Rightsizing Travel and Leisure Time
I grew up in a family where my father’s job was the only source of income. My parents knew how to pinch a penny. Most of our vacation travel was in-state (California), and this is where I grew to love camping on a shoe-string. Small tent? No problem. I can still scare away bears by banging pots and pans.
I have always insisted on owning a good car. I don’t care if I have to make a monthly payment. I USE my car for driving! It will be great to pay off my 2010 Toyota Rav4 in two years, and I know that this car will last a long time. My hubby owns two used vehicles: a truck and a Toyota Corolla for commuting. Again, when it comes to certain things, he is the rightsizer in this family.
Having a great car insures that we will be able to visit our extended family who live mainly on the west coast. Most trips are a day’s drive and we can stay with family for free! Trips to San Diego, San Francisco Bay area, Central coast, Portland, and Washington State offer beautiful scenery and are known tourist destinations visited by people from all over the world.
When we do travel on longer trips, I plan way ahead and secure flights much cheaper than waiting until the last minute.
Kathy recently wrote about the benefit of renting versus owning RVs. I too know lots of folks who purchase expensive RVs and travel trailers and then have them languish in storage areas waiting for their owners to take them out. While many others buy RVs with all the bells and whistles, my husband and I are all about the cheap, gently-used travel trailer. In our case, we belong to a windsurfing club where we can park our trailer all summer. We paid cash for ours four years ago and it only sits in storage for a few months, happily holding our windsurf gear until April when we go get him and pull him out to be our summer weekend home!
Certainly if you are going to camp in a trailer for weeks or months on end, then by all means invest! But for four weekends a month over five months, an older trailer works just fine!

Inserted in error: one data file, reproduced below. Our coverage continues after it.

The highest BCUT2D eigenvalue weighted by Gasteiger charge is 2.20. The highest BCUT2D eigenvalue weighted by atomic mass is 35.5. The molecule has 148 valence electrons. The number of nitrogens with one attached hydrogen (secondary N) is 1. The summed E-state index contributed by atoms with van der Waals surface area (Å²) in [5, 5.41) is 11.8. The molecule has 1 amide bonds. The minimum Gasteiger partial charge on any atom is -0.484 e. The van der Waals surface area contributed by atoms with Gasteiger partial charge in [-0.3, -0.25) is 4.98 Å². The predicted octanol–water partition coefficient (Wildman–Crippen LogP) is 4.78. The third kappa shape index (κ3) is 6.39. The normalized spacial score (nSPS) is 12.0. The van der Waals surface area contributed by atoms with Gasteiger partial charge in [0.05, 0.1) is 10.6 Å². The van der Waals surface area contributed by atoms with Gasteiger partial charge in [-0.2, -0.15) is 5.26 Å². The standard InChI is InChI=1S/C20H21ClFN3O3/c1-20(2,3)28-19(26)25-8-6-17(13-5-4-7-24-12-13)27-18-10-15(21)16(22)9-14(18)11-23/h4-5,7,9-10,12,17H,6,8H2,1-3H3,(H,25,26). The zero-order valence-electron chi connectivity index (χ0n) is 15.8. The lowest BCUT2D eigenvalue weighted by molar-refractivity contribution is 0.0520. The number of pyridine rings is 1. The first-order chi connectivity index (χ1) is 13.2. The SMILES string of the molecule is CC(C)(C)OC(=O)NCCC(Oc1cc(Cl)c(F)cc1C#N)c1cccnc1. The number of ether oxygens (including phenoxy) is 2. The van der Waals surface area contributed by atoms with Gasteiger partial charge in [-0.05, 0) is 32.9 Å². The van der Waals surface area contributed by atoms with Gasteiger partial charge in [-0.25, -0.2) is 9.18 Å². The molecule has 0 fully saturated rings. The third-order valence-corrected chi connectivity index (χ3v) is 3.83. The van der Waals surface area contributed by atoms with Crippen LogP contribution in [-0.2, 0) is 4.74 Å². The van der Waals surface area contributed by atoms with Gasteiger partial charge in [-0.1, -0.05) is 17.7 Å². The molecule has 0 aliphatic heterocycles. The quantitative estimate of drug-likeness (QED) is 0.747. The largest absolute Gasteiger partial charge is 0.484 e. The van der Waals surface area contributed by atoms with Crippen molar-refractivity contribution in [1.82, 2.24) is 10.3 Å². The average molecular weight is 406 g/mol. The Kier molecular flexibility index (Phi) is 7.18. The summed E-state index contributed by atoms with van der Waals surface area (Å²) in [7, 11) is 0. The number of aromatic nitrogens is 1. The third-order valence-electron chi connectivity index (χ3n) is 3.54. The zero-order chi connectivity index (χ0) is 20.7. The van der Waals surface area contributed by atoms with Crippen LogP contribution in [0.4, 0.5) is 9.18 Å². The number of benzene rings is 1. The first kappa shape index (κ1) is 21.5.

I believe it is vitally important to have a meaningful hobby or pastime in retirement. Exploring a hobby before that happens while keeping an open mind is important. Many folks don’t think about this as they begin their retirement journey, believing they will have plenty to do, including extensive travel and visiting family.
One of the keys in retirement is to stay social with friends and family. Sadly, I know some retired folks who spend a lot of time at home in front of the TV. They likely never had much of a leisure lifestyle to begin with and now that they are retired, they have no idea how to even begin to pursue meaningful leisure.
At the university where I am a lecturer, I happily teach a course on “Leisure Lifestyle Development.” The “a-ha” moments I see on my students’ faces (and read in their papers) are gratification that I have actually taught them something of value!
Regardless of your retirement goals and bucket lists, be sure to take care of your own needs. Too many folks give up their own time to help family (which is great), but family needs can be overwhelming. My own parents (and my hubby’s) never had the means to help either of us when our kids were young. For example, when our kids were sick or were on their summer vacations from school, our parents couldn’t help and yet we still managed to survive.
Today I see some of my peers rushing off to stay long periods of time caregiving for their grandchildren, oftentimes giving up their own plans and hobbies. While I agree that family should come first, making time for yourself in retirement is a must! Once the grandkids don’t need the extra caregiving, you may have lost this precious time to begin a meaningful leisure lifestyle that should keep you engaged for the rest of your life!